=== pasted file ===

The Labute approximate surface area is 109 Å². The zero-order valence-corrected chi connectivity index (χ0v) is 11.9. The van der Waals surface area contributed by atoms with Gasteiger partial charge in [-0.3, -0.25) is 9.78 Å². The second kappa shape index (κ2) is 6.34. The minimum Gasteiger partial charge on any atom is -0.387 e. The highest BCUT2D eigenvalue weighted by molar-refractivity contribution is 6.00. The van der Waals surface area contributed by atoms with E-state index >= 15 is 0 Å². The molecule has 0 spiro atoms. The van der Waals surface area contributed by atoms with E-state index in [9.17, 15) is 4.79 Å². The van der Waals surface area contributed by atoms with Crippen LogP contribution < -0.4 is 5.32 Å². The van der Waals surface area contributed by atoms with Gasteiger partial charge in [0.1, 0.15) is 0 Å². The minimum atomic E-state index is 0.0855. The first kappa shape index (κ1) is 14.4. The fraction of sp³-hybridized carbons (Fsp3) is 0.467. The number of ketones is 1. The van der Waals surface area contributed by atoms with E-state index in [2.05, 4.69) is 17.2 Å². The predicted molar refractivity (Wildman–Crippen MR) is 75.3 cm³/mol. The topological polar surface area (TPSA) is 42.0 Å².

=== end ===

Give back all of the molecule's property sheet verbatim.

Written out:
The Labute approximate surface area is 109 Å². The zero-order valence-corrected chi connectivity index (χ0v) is 11.9. The van der Waals surface area contributed by atoms with Gasteiger partial charge in [-0.3, -0.25) is 9.78 Å². The second kappa shape index (κ2) is 6.34. The minimum Gasteiger partial charge on any atom is -0.387 e. The highest BCUT2D eigenvalue weighted by molar-refractivity contribution is 6.00. The van der Waals surface area contributed by atoms with E-state index >= 15 is 0 Å². The molecule has 0 spiro atoms. The van der Waals surface area contributed by atoms with E-state index in [9.17, 15) is 4.79 Å². The van der Waals surface area contributed by atoms with Crippen LogP contribution < -0.4 is 5.32 Å². The van der Waals surface area contributed by atoms with Gasteiger partial charge in [0.1, 0.15) is 0 Å². The minimum atomic E-state index is 0.0855. The first kappa shape index (κ1) is 14.4. The fraction of sp³-hybridized carbons (Fsp3) is 0.467. The number of ketones is 1. The van der Waals surface area contributed by atoms with E-state index in [2.05, 4.69) is 17.2 Å². The predicted molar refractivity (Wildman–Crippen MR) is 75.3 cm³/mol. The topological polar surface area (TPSA) is 42.0 Å².